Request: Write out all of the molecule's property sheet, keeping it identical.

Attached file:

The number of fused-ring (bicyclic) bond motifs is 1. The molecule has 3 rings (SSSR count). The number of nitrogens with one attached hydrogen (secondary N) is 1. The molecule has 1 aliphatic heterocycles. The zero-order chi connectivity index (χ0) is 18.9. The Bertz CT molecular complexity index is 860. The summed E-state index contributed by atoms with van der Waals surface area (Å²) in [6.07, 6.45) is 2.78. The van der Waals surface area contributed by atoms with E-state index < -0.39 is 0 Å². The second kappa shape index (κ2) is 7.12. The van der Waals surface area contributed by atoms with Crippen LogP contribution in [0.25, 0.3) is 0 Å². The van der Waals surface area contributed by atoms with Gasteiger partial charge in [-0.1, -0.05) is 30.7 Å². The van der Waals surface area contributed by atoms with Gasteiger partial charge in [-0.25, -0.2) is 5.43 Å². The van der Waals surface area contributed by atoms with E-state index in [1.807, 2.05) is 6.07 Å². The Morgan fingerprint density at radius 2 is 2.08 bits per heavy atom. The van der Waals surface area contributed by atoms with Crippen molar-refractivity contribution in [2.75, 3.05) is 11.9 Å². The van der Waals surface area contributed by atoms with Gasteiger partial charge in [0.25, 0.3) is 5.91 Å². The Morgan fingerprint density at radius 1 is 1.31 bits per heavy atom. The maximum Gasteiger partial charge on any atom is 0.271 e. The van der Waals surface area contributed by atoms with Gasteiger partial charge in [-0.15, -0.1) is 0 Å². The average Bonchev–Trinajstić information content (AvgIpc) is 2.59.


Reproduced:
The number of fused-ring (bicyclic) bond motifs is 1. The molecule has 3 rings (SSSR count). The number of nitrogens with one attached hydrogen (secondary N) is 1. The molecule has 1 aliphatic heterocycles. The zero-order chi connectivity index (χ0) is 18.9. The Bertz CT molecular complexity index is 860. The summed E-state index contributed by atoms with van der Waals surface area (Å²) in [6.07, 6.45) is 2.78. The van der Waals surface area contributed by atoms with E-state index < -0.39 is 0 Å². The second kappa shape index (κ2) is 7.12. The van der Waals surface area contributed by atoms with Crippen LogP contribution in [0.25, 0.3) is 0 Å². The van der Waals surface area contributed by atoms with Gasteiger partial charge in [-0.1, -0.05) is 30.7 Å². The van der Waals surface area contributed by atoms with Gasteiger partial charge in [-0.25, -0.2) is 5.43 Å². The van der Waals surface area contributed by atoms with E-state index in [1.807, 2.05) is 6.07 Å². The Morgan fingerprint density at radius 2 is 2.08 bits per heavy atom. The van der Waals surface area contributed by atoms with Crippen molar-refractivity contribution in [2.75, 3.05) is 11.9 Å². The van der Waals surface area contributed by atoms with Gasteiger partial charge in [0.25, 0.3) is 5.91 Å². The Morgan fingerprint density at radius 1 is 1.31 bits per heavy atom. The maximum Gasteiger partial charge on any atom is 0.271 e. The van der Waals surface area contributed by atoms with Gasteiger partial charge in [-0.15, -0.1) is 0 Å². The average Bonchev–Trinajstić information content (AvgIpc) is 2.59.